What Young Historians Are Thinking
June 4, 7 pm Cross Roads Brethren in Christ Church, 800 Donegal Springs Rd, Mount Joy, Pa.
History is the study of the past, and people often assume that those who study it are also old. But this is not always the case. Find out what young historians are thinking at 7 p.m. on Saturday, June 4, at Cross Roads Brethren in Christ Church, 800 Donegal Springs Rd, Mount Joy, Pa.
Joel Nofziger, coordinator of the Young Historians program, says, “this event is an important way to encourage and support students and early career scholars as the begin to research.”
Rhonda Miller will shed light on the treatment of Bethlehem, Pa. Moravians during the American Revolution. Moravians, historically a peace church, suffered many abuses from their neighbors including confiscation of property, ostensibly in support of the cause of liberty. A former Moravian, John Wetzel, led the campaign against the Moravians, attempting to drive them from Pennsylvania. Miller is a 2016 graduate of East Stroudsburg University, in east Stroudsburg, Pa..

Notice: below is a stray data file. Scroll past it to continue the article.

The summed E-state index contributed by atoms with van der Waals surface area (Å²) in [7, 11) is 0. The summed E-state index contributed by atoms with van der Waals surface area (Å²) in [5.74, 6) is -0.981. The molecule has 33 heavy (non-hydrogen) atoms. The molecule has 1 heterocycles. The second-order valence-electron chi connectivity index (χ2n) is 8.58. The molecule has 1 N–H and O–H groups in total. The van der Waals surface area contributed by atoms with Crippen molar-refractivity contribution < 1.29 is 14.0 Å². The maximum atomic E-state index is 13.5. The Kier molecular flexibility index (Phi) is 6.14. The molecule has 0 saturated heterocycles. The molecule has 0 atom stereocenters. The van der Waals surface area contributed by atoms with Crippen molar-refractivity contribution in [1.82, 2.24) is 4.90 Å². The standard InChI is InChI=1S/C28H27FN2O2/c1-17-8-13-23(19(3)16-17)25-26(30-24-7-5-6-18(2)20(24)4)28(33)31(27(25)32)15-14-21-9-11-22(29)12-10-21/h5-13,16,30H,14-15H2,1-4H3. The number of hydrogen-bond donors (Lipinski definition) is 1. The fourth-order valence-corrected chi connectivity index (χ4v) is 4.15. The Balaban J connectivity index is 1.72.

Dominika Hoefle will share the story of Ivan Magal. In 1960, Magal began his Russian language Golos Drooga or “Voice of a Friend” radio broadcast, under the auspices of Mennonite Broadcasting Inc., to support Christian Russian speakers in the Soviet Union and around the world. But his story begins earlier, with a childhood in Czechoslovakia, an encounter with Mennonite worker Paul Peachy in Belgium, and as the first international student at Eastern Mennonite College in Harrisonburg, Va. Hoefle is a 2016 graduate of Eastern Mennonite University in Harrisonburg, Va..